Since its launch, Dulwich College Beijing's Worldwise Academy has been bringing together many students and parents within the community to collaborate.
The Worldwise Academy – winner of 2022’s International School Awards for Pathways to Continued and University Education – builds bridges between students, parents, teachers, and the world of work, helping students explore their passions, make connections, and further progress on their career paths. Parents participating in the WWA events also have their own reflections on such community collaborations.
We had the honour of interviewing Dr Jiang Yi, Executive Director of the Sustainable Innovation Initiative at Tsinghua University, who has also been a parent committee member since WWA's launch. Dr Jiang talked about her understanding of the DCB community since participating in WWA as a speaker, as an audience member, and as a parent. According to Dr Jiang, she was greatly inspired by the personal exchanges with other community members. She also encouraged DCB's young students to continue to be open-minded, welcome conversation, and pursue the inspiration that brings sparkles to their eyes.
1. What drives you to be on the WWA committee?
I am a parent of two children and have always been very interested in the activities of the DCB community. But I was not participating in many of the activities because of my busy work schedule and because I wasn’t sure how I could contribute.
Four years ago, I was swapping schools for my two daughters and I got to meet with DCB’s school leaders, including the now Director of Government Affairs, Ms Qin Xiaoxiao. We exchanged ideas about our views on education and how it influences students at different stages. So when DCB decided to launch WWA, the school leaders sent me an invitation. The theme of this project surrounding career development attracted me right away. I thought my reflection in the field of Science and Technology could somehow contribute to it, so here I am.
2. As a long-time DCB parent, how has joining the WWA Committee impacted your view towards the DCB community?
Although I've been a parent of Dulwich College Beijing for many years, I had not been deeply involved in this community before. I have always thought fondly of DCB's philosophy. Still, it was not until joining WWA, through in-depth collaborations with teachers, other parents and students, that I genuinely experienced the community culture of DCB.
Behind the curtains, everything that happens in the DCB community requires tremendous unseen efforts. During preparation for this year's WWA summit, Ms Qin communicated with me four times. The entire process involved many unseen ups and downs. I got to experience first-hand the DCB Community as an important ecosystem. By providing a platform for parents from different industries to meet and collaborate, WWA has also facilitated the community to develop and grow.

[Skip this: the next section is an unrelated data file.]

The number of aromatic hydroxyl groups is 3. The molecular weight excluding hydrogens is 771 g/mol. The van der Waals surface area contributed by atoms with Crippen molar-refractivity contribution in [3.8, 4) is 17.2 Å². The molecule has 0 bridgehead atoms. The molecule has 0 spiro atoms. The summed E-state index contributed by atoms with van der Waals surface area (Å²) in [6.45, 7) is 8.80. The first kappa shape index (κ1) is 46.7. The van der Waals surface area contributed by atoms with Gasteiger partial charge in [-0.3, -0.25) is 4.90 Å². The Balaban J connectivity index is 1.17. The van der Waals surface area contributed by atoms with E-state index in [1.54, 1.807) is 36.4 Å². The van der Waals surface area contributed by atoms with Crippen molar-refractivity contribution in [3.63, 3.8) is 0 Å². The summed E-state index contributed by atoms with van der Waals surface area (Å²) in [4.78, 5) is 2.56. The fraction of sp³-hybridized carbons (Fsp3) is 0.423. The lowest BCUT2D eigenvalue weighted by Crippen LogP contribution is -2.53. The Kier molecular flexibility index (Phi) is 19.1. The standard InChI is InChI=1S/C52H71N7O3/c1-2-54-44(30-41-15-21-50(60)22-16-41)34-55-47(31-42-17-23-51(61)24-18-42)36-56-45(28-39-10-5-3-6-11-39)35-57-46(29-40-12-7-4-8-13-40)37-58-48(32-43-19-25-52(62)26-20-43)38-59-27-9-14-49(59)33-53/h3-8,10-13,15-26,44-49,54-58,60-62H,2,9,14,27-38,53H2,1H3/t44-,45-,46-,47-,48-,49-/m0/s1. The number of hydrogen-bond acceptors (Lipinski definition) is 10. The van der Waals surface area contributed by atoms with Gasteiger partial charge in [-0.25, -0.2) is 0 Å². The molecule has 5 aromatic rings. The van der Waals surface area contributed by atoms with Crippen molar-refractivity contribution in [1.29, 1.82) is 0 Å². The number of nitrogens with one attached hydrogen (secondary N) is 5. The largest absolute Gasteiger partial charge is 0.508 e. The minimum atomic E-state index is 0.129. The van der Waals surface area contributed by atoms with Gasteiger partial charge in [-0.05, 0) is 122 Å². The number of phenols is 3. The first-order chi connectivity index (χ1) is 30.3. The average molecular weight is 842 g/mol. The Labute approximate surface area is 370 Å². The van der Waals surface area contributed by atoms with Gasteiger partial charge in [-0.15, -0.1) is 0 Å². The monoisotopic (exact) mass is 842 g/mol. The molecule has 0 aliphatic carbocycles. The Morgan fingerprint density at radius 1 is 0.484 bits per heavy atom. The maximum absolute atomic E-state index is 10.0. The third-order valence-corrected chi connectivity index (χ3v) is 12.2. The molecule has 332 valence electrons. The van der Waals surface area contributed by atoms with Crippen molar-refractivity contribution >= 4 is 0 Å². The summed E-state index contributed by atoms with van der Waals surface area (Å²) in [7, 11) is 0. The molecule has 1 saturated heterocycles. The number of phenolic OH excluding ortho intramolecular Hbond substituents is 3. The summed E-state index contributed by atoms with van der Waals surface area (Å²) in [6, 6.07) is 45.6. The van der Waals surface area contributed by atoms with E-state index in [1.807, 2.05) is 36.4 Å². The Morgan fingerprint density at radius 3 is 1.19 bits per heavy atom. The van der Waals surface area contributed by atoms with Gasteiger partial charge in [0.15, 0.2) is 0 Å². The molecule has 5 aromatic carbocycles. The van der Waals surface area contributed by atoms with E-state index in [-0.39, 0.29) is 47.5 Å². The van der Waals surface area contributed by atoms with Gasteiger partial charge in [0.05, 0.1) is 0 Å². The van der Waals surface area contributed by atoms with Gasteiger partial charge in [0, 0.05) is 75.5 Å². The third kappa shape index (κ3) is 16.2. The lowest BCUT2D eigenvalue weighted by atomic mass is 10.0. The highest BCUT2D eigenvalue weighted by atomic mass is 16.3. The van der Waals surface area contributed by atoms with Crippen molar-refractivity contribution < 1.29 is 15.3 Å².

I spoke at WWA events while my elder daughter, who is now in university, presented about College Preparation at a recent event. Many parents were intrigued by this topic and exchanged ideas. We sincerely thank WWA for such opportunities.
Surprisingly, I didn't expect that some seemingly simple topics such as Why Students Should Learn Chinese, would resonate strongly with other community members. Everyone got to sit down and have meaningful conversations about how understanding the Chinese culture is an integral part of globalisation.
3. Has the WWA influenced your personal or professional life in any way?
For sure it has. I made many friends at WWA events including speakers, audience members, and DCB staff. At a previous WWA event I met a parent speaker on the panel, and later stayed in touch. We are establishing collaboration in the field of structural innovation.
At this year's annual summit, I connected with teachers from the University of Notre Dame and the Keynote Speaker Dr Zhuge Yue. My daughters are slightly younger than Dr Zhuge Yue's children, and we are both Tsinghua alumni. We started to talk about university application experience, and now we are exchanging ideas on educational development. I also connected with DCB teacher Yosef Karasik and discussed cooperation projects with Israel. He attended the Israeli forum at Tsinghua University as a guest. I never imagined that I would make connections in my children's school community that have meaningful impacts on my own career.
4. Over the past three years, have you witnessed any development or changes in WWA?
WWA has grown to be more diverse. There are more ways for both students and parents to get involved. The collaboration in WWA has also become more dimensional. Compared with three years ago, WWA activities now are more like a comprehensive expo.